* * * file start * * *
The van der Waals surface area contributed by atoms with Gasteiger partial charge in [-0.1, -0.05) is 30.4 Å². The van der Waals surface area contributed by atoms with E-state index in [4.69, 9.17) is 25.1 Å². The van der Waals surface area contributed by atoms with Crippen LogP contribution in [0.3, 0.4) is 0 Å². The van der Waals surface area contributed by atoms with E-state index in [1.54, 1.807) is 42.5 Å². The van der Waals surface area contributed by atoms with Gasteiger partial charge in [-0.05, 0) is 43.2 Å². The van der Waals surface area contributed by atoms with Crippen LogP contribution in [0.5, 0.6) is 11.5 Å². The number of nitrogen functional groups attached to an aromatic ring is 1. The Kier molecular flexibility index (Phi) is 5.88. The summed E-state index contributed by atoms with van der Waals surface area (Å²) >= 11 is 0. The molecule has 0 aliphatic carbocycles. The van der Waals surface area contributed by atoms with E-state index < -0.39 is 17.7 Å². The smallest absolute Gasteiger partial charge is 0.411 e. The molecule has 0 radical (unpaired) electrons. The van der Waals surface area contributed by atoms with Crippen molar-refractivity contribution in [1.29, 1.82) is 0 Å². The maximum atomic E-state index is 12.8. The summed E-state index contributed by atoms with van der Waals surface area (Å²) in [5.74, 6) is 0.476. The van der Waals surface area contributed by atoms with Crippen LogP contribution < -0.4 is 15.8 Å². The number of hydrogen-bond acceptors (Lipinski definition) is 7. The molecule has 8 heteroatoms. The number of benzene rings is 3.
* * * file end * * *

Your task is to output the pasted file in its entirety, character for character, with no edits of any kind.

The van der Waals surface area contributed by atoms with Gasteiger partial charge in [-0.1, -0.05) is 30.4 Å². The van der Waals surface area contributed by atoms with E-state index in [4.69, 9.17) is 25.1 Å². The van der Waals surface area contributed by atoms with Crippen LogP contribution in [0.3, 0.4) is 0 Å². The van der Waals surface area contributed by atoms with E-state index in [1.54, 1.807) is 42.5 Å². The van der Waals surface area contributed by atoms with Gasteiger partial charge in [-0.05, 0) is 43.2 Å². The van der Waals surface area contributed by atoms with Crippen LogP contribution in [0.5, 0.6) is 11.5 Å². The number of nitrogen functional groups attached to an aromatic ring is 1. The Kier molecular flexibility index (Phi) is 5.88. The summed E-state index contributed by atoms with van der Waals surface area (Å²) >= 11 is 0. The molecule has 0 aliphatic carbocycles. The van der Waals surface area contributed by atoms with E-state index < -0.39 is 17.7 Å². The smallest absolute Gasteiger partial charge is 0.411 e. The molecule has 0 radical (unpaired) electrons. The van der Waals surface area contributed by atoms with Crippen molar-refractivity contribution in [1.29, 1.82) is 0 Å². The maximum atomic E-state index is 12.8. The summed E-state index contributed by atoms with van der Waals surface area (Å²) in [5.74, 6) is 0.476. The van der Waals surface area contributed by atoms with Crippen LogP contribution < -0.4 is 15.8 Å². The number of hydrogen-bond acceptors (Lipinski definition) is 7. The molecule has 8 heteroatoms. The number of benzene rings is 3.